St. Gallen, 16 March 2012. Against the backdrop of the multiple crises of the past years – financial, food and energy – the World Resources Forum announced today an expansion of its activities. On top of the successful bi-annual events in Davos, Switzerland, the Forum will start organizing conferences and smaller sized meetings in all regions of the world. An independent association has been set up to this end, supported by governments, industry and NGO’s.
The new World Resources Forum (WRF) Association was inaugurated today at the town hall in St. Gallen, Switzerland, in the presence of representatives of its founding members BAFU/FOEN (the Swiss Federal Office for the Environment), Empa (Swiss Federal Laboratories for Materials Science and Technology), HP (Hewlett-Packard) and the city of St. Gallen.
The first WRF outside Switzerland will be held in Beijing, China, October 21-23, 2012, and will address the Green Economy. This conference is organized with the Chinese Academy of Sciences, Institute for Process Engineering. An India Resource Forum is tentatively planned for the beginning of 2013, and the WRF plans to support meetings in Addis Ababa, Ethiopia (African Development Forum, 23-25 October this year) and Berlin (European Resources Forum, 13-14 November).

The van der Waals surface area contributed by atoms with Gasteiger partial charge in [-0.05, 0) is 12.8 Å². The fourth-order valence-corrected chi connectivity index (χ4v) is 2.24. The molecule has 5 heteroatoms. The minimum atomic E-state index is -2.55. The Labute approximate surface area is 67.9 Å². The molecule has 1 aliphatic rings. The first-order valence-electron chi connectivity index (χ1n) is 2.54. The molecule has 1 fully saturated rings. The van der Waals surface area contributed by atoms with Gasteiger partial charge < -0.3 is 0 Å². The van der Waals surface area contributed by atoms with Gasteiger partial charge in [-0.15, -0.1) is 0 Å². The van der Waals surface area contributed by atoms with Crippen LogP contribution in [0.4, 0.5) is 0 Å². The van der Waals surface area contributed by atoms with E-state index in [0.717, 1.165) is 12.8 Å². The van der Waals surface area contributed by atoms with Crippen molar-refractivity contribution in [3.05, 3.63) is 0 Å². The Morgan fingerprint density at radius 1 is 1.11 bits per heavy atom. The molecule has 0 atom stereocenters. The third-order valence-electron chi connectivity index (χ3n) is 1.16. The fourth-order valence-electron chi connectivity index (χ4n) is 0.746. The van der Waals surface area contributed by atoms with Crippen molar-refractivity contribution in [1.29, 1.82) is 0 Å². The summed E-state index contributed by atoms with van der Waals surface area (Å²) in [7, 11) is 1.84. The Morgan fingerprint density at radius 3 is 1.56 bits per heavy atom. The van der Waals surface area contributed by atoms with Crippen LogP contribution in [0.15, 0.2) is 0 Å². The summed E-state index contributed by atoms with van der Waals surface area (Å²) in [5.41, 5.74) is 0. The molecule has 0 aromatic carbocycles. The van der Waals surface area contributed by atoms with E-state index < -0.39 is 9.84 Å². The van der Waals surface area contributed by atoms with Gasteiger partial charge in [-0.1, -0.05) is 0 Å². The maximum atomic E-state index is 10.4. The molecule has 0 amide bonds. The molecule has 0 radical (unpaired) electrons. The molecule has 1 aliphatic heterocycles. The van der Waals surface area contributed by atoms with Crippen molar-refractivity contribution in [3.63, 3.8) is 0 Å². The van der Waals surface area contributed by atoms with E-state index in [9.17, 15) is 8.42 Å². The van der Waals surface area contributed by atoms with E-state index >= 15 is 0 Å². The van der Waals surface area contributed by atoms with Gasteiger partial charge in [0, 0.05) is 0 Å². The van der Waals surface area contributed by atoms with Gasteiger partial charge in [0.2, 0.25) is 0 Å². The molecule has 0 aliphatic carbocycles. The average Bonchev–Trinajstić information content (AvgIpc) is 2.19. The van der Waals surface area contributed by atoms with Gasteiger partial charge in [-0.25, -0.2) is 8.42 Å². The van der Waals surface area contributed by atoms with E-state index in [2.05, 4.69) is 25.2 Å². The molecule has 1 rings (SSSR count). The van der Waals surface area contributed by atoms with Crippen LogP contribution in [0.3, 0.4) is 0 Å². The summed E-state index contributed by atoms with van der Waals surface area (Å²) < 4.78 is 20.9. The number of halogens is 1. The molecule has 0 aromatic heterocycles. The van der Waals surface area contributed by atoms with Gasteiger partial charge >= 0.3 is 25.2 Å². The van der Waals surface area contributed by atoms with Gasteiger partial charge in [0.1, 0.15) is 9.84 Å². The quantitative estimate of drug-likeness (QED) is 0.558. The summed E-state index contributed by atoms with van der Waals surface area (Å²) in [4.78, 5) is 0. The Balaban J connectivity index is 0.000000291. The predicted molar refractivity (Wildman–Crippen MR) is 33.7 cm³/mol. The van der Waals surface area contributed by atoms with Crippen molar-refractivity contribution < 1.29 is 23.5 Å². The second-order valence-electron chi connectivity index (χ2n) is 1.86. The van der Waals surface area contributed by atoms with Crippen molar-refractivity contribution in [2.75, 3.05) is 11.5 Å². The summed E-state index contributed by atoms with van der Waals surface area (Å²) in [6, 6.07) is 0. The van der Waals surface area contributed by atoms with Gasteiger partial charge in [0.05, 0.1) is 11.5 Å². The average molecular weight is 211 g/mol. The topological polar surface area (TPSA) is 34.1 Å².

The new Association will be led by former UNEP diplomat Bas de Leeuw, who says that “more and more organizations are working in this field, for specific resources or for specific audiences. We welcome these initiatives and would like to provide a global platform, giving our members and our conference audiences the possibility of practical implementation-oriented snapshot experiences, where they can inform themselves about the latest trends and new cutting edge initiatives and partners”.
Urging policy makers to demonstrate a sense of urgency for resource issues similar to what they do for financial crises, De Leeuw points out that addressing resources challenges require significant investments on a global scale. Sharing information about trends and options helps ensure that these investments will be efficient and effective. In developing countries, the World Bank has estimated, that the need for investments in greening infrastructure, such as buildings, the energy and transport sectors, could reach US$264-$563 billion by 2030. “This is why it is so important that the WRF works with and for developing countries as well”, he says, “decision-makers from these countries are very welcome to join our initiative, and many of them have already done so.”